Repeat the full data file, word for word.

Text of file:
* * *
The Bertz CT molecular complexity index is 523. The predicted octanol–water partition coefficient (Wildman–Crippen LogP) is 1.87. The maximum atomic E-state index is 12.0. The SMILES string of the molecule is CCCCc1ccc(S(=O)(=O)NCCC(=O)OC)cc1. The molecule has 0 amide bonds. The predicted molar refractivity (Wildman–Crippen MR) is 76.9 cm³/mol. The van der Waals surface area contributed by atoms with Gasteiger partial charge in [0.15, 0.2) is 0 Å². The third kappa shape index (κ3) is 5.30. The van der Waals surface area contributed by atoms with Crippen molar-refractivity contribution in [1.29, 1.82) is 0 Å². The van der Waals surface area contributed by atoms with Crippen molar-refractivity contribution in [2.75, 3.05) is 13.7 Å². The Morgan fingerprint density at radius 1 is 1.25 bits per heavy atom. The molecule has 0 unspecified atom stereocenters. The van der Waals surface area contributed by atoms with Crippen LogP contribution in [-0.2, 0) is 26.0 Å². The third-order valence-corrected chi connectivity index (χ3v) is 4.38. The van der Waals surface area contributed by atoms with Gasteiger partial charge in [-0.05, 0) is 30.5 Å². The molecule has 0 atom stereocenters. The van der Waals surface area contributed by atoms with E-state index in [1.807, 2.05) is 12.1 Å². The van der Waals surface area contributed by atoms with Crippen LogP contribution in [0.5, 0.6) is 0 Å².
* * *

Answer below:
The Bertz CT molecular complexity index is 523. The predicted octanol–water partition coefficient (Wildman–Crippen LogP) is 1.87. The maximum atomic E-state index is 12.0. The SMILES string of the molecule is CCCCc1ccc(S(=O)(=O)NCCC(=O)OC)cc1. The molecule has 0 amide bonds. The predicted molar refractivity (Wildman–Crippen MR) is 76.9 cm³/mol. The van der Waals surface area contributed by atoms with Gasteiger partial charge in [0.15, 0.2) is 0 Å². The third kappa shape index (κ3) is 5.30. The van der Waals surface area contributed by atoms with Crippen molar-refractivity contribution in [1.29, 1.82) is 0 Å². The van der Waals surface area contributed by atoms with Crippen molar-refractivity contribution in [2.75, 3.05) is 13.7 Å². The Morgan fingerprint density at radius 1 is 1.25 bits per heavy atom. The molecule has 0 unspecified atom stereocenters. The van der Waals surface area contributed by atoms with Crippen LogP contribution in [-0.2, 0) is 26.0 Å². The third-order valence-corrected chi connectivity index (χ3v) is 4.38. The van der Waals surface area contributed by atoms with Gasteiger partial charge in [-0.05, 0) is 30.5 Å². The molecule has 0 atom stereocenters. The van der Waals surface area contributed by atoms with E-state index in [1.807, 2.05) is 12.1 Å². The van der Waals surface area contributed by atoms with Crippen LogP contribution in [0.5, 0.6) is 0 Å².